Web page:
Criminal Intent on the USA Network featured the lead detectives puzzling over the network logo they just now noticed in the corner of the screen. Likewise, in a USA Network promo for Psych , Shawn and Gus notice small versions of themselves at the bottom of the screen advertising the upcoming episode. Shawn laments that "mini-us" sold out and Gus walks off at the end to call an exterminator for their "rat problem.
Nick is aware of his own narration, and asks "how do I make my voice do this? There are also references to foley effects, like the cellophane used to create the sound of a crackling fire: Why don't you pick up your cues? Are those my cues? Yes, and they must be dry by now.
Why don't you pull them up out of the cellophane before they scorch? Comedy Jeff Dunham 's character Peanut knows he's a puppet. For example, in one of his specials Guitar Guy looked at Peanut, prompting him to say "You know how I know you do drugs? You're looking me in the eye and you think I'm actually looking back" also "If you're not on drugs how did you come up with Meeee!!!
We can't talk at the same time!!!!! A-speaking in Jose's tongue! Well, don't do that. It makes me feel left out. I don't speak Spanish! Jose turns from Jeff, imitating the theme music from The Twilight Zone. Eddie Izzard plays on this all the time, a good example being his Dracula bit - "Let's all go to Transylvania, and increase the plot of this movie!
Then they get into an argument, and Zmuda's character calls Kaufman out on the fact that he's a plant and the whole thing is scripted. Jim Gaffigan regularly has an 'internal audience. In Lano and Woodley's The Island the characters frequently talk to the audience, reference the theatre and city they're in, and discuss which props on stage are part of the island reality and which are not.
It's arguably a show about two comedians doing a show about being on an island. Comic Books As the above image shows, Deadpool , of the Marvel Universe , can see the yellow text boxes that indicate scene transitions "Meanwhile, in Manhattan This is connected to the fact that for Deadpool, there is No Fourth Wall.
Indeed, the Deadpool comics became so famous for this that the dual sublines for the comic were "The Merc with a Mouth" and "Breaking down the fourth wall one brick at a time!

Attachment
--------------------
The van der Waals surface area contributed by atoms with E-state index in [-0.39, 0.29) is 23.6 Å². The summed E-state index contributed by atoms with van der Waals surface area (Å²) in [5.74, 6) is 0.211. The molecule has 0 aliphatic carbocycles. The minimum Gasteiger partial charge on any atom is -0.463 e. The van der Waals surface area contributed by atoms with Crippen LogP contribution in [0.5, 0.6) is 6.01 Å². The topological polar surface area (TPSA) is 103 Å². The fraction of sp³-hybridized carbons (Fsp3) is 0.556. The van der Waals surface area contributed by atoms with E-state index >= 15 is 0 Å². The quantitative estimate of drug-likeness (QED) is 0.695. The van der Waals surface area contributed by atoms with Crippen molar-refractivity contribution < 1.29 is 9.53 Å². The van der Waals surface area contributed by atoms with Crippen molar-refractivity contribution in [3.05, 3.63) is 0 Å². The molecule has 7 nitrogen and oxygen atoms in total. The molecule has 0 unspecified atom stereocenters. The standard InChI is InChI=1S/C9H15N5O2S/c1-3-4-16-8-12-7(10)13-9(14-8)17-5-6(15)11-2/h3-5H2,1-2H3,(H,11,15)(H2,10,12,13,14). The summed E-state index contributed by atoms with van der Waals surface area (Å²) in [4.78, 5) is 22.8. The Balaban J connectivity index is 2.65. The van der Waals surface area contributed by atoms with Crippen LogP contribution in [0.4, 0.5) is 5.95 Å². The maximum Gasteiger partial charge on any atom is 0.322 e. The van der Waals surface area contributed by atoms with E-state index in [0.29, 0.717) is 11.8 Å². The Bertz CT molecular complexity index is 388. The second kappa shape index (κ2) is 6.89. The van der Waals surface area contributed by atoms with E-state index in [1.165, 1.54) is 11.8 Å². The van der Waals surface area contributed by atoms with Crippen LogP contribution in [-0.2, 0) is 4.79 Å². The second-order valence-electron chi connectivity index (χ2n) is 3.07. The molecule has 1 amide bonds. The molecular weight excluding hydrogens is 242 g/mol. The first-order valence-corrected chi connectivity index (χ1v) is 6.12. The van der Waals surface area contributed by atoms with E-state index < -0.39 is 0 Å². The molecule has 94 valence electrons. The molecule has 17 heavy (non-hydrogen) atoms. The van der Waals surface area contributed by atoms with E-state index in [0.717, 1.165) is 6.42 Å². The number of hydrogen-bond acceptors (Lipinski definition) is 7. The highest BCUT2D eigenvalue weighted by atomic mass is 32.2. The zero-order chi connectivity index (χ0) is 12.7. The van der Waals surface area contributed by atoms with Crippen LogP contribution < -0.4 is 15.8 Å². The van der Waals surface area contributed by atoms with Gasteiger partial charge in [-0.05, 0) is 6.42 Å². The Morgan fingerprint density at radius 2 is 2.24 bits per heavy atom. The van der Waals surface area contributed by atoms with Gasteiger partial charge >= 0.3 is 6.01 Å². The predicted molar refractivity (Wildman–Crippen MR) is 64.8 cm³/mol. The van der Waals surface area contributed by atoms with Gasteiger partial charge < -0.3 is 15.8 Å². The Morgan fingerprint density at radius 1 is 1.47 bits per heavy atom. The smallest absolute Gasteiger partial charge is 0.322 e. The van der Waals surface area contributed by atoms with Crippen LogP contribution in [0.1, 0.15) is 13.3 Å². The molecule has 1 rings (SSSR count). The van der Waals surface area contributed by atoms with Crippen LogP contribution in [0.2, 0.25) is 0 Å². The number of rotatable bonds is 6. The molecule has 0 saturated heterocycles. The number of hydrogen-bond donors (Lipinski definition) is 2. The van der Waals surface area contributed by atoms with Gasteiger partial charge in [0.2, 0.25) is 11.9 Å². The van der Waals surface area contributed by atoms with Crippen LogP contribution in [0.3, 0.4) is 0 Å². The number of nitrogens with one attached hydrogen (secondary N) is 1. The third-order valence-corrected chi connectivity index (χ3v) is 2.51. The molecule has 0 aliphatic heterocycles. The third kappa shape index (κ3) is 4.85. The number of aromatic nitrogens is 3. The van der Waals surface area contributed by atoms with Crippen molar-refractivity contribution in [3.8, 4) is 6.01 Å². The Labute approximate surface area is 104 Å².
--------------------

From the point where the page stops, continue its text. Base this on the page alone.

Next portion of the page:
This detail has since been dropped for simplicity. At one point, numerous characters tell him he is saying aloud everything that was in the yellow boxes, which leads him to suspect his "internal monologue" is broken. No one listens or responds to what he says, because he is known to be completely insane. This gag has extended to other media including Deadpool: Capcom 3 , he can beat his opponent around the head with his own life bar, and his movie has his actor Ryan Reynolds doing plenty of fourth wall breaking, including one scene in which he breaks the fourth wall during a flashback scene in which he broke the fourth wall, then informs the audience, ".
She constantly makes note of standard comic book tropes and conventions and even when she briefly returns to the "real" world, she can still tell she's in a comic book because she slowly awakens as a Reality Warper , being able to see her own dialogue boxes and interact with panel borders. Her younger brother Teddy is also aware that they reside in a comic book universe, but his lack of comics knowledge means he's never able to make use of it and would rather return to the real world. As a side note, she actually isn't a fan of the above Deadpool.
The Marvel series The Sensational She-Hulk is famous for its characters' acknowledgement of the comic medium, including climbing across panel borders, referencing captions, and other related awareness.
When she gained her sidekick Weezi, Shulkie asked how Weezi was able to walk between comic panels, only to be told that it's similar to the way She-Hulk is able to talk to the reader. It's also because Weezi is an ex-comic heroine herself from Marvel's predecessor in the s , who used the same schtick in her series.
Weezi is so Genre Savvy that she was aware that she and her late husband began aging in "real time" because they were no longer appearing regularly in published stories, and thus deliberately insinuated herself into Shulkie's life and then-new series.
In one issue, the book's editor, Renee, kidnapped John Byrne and locked him Bound and Gagged in a closet so she and She-Hulk could find a new writer for the book. The issue ended with She-Hulk accidentally killing Byrne. Parodied in an issue of Damage Control , which made She-Hulk look like a lunatic who thinks she's a comic book character.
Then again, she directly responded to the text captions pointing this out, so Does that make it a subverted parody? And in Marvel's short-lived Heroes for Hire series, Shulkie regularly got into arguments with the third-person narrator Capcom 3 , She-Hulk has special dialogue with Deadpool where she mentions how popular she was in the early 90's, as well as her own habit of breaking the fourth wall. In another quote, she threatens to kick Deadpool's butt should there ever be a Marvel Vs.
This is most likely part of the idea - also used to partially explain Deadpool - that Joker is so insane that he has become aware of things other characters have not. There is a theory floating around that the Joker has become so aware of his role in a comic book that the reason he has yet to kill Batman is because he knows that, if the hero of the book dies, the story and everything in it - villain most definitely included - stops existing.